OTTAWA — "Freedom Convoy" organizer Tamara Lich insisted she was never directly told to leave Ottawa during last winter's protests, when hundreds of vehicles blocked streets around Parliament Hill as Lich and others called for an end to COVID-19 mandates, even after the Emergencies Act was invoked.
During cross-examination at the Public Order Emergency Commission on Friday, Lich said that when police told protesters in a mid-February meeting to depart, she took it as a suggestion.
She and other organizers had testified on Thursday that police did not tell them to leave the city.
Ottawa police lawyer David Migicovsky showed Lich a police log entry from that Feb. 16 meeting on Friday, when officers wrote that they told her to "depart, and message this out to others." They later noted that, "All parties were upset and Lich was crying."
Lich said she remembers becoming emotional. "I think I said something to the effect of 'I can't believe that you're about to do this to your own people.'"
She told the commission she still felt those instructions were merely a suggestion to leave.
Prime Minister Justin Trudeau invoked the Emergencies Act for the first time in Canadian history on Feb. 14, arguing its temporary and extraordinary powers were needed to end blockades in Ottawa and at border crossings.
That decision came after weeks of what Trudeau called an "illegal occupation" of downtown Ottawa.
Paul Champ, a lawyer representing Ottawa residents and businesses, reminded the commission that the protest was deemed an unlawful occupation, that the city and the province declared states of emergency, local residents launched a lawsuit against the organizers and the court granted an injunction to stop protesters from honking truck horns at night.
"That wasn't a message that maybe it was time to leave?" Champ asked.
"We had a message, too," Lich replied, adding that after hearing "heartbreaking" stories during the pandemic, she felt the protesters' message was more important.
She did say that she would have left if the court had ordered her to.
"My understanding was that as long as we were peaceful and complied with the order we were permitted to stay," she said.
The commission also heard from two protesters Friday who made a point of joining the protest after the Emergencies Act was invoked.
"I rushed back to Ottawa to do what I could to protect the peaceful citizens of the of the protests," Chris Deering, a Canadian Armed Forces veteran, testified Friday.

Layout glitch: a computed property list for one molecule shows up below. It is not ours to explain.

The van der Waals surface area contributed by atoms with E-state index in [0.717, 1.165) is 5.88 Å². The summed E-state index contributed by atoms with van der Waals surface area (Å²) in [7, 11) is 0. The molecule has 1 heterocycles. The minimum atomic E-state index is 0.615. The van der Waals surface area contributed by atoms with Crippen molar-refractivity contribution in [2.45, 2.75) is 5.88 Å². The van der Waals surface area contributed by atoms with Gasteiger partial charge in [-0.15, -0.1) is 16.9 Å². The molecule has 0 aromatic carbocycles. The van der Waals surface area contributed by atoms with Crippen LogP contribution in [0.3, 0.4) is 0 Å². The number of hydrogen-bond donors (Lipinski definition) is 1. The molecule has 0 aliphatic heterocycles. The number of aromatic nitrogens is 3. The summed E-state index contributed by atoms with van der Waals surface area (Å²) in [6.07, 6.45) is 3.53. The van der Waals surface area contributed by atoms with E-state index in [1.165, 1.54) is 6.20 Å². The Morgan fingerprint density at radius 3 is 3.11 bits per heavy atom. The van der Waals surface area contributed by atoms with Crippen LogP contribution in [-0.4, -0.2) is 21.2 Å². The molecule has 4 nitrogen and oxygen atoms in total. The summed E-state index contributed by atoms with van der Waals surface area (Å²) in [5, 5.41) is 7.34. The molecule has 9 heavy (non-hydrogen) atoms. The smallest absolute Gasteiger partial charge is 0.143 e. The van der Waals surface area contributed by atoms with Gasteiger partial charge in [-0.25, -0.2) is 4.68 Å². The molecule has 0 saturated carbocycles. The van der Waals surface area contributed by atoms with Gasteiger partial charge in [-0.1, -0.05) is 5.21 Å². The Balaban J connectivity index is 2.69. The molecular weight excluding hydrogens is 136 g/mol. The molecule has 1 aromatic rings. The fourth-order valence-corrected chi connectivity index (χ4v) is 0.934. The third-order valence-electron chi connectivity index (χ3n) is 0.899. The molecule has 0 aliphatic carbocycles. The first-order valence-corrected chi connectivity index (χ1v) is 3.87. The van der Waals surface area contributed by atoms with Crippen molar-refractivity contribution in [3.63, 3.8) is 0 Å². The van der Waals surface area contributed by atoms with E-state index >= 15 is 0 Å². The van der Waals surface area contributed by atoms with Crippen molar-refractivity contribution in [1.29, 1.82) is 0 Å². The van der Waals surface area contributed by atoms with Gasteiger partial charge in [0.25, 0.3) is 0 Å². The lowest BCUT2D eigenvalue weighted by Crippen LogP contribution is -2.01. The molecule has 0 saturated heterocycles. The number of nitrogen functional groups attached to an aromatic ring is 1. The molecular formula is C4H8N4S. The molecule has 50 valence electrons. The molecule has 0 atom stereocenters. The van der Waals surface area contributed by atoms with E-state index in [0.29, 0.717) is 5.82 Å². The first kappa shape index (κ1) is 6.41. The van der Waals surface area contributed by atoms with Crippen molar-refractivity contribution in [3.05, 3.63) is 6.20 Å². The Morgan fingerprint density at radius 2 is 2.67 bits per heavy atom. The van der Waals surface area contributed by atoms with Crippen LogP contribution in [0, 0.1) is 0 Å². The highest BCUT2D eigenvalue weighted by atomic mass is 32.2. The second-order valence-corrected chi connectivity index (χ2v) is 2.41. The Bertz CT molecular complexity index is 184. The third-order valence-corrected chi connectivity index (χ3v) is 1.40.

He said he believed he was still entitled to be downtown Ottawa, though he knew police were warning people to leave.
"I'm a free citizen of this country. I'm a taxpayer. I'm a veteran. I'm a good person. And I felt I had the right to be there with my Canadian citizens to try to protect them," he said.
Deering was arrested using force near the National War Memorial during a massive police operation on Feb. 18. He was later released without charges.
Maggie Hope Braun also returned to Ottawa after Feb. 14 and was also arrested, but not charged.
"I don't believe that if a government passes a law, it means that we have to go against what we believe is right," she testified. "We still have a right to peacefully protest and assemble."
Both protesters spoke about how positive and peaceful their experience was in Ottawa before they were arrested.
In response, Emilie Taman, a lawyer representing Ottawa residents and businesses, played a 10 minute compilation of videos of loud horn honking, blocked streets, open fires, large collections of jerry cans of fuel and other scenes from the convoy protest.
Supporters in the hearing room gallery were heard softly laughing during the video, and one man made a honking gesture with his arm.
Friday's hearings also included "Diagolon" founder Jeremy MacKenzie, who took part in the "Freedom Convoy" and testified from a correctional facility in Saskatchewan, where he is being held on charges unrelated to the protests.
Public Safety Minister Marco Mendicino flagged MacKenzie as a national security risk in February, saying people at the Coutts, Alta., border crossing blockade had "strong ties" to Diagolon, which he referred to as "a far-right extreme organization."
In intelligence reports released at the public inquiry, the RCMP described Diagolon as a “militia-like network with members who are armed and preparing for violence” and having supporters “akin to accelerationism” who wanted to overthrow the government.
MacKenzie said many of his supporters are firearms enthusiasts, but argued police forces were citing unreliable information provided by the Canadian Anti-Hate Network.
"There is certainly not anything resembling a militia or anything to this extent," he said.
He said he knew one of the people who was charged in relation to the protests in Coutts but otherwise had no connection to the Alberta blockades, and had little interaction with convoy organizers in Ottawa.
MacKenzie's lawyer unsuccessfully applied to the commission earlier this week to allow him to testify in private or under a publication ban, citing upcoming court cases.
MacKenzie is facing assault and weapons charges in Saskatchewan and was charged with firearms offences in Nova Scotia in January. He's also been charged with harassment and intimidation in March after an anti-mask protest outside the home of Nova Scotia's chief medical officer of health.
Conservative Leader Pierre Poilievre asked the RCMP to investigate MacKenzie after he talked about sexually assaulting Poilievre's wife, Anaida, during a livestream in September.
The public inquiry, which is required under the Emergencies Act, will hold hearings in Ottawa through to Nov. 25.
This report by The Canadian Press was first published Nov. 4, 2022.
Laura Osman and David Fraser, The Canadian Press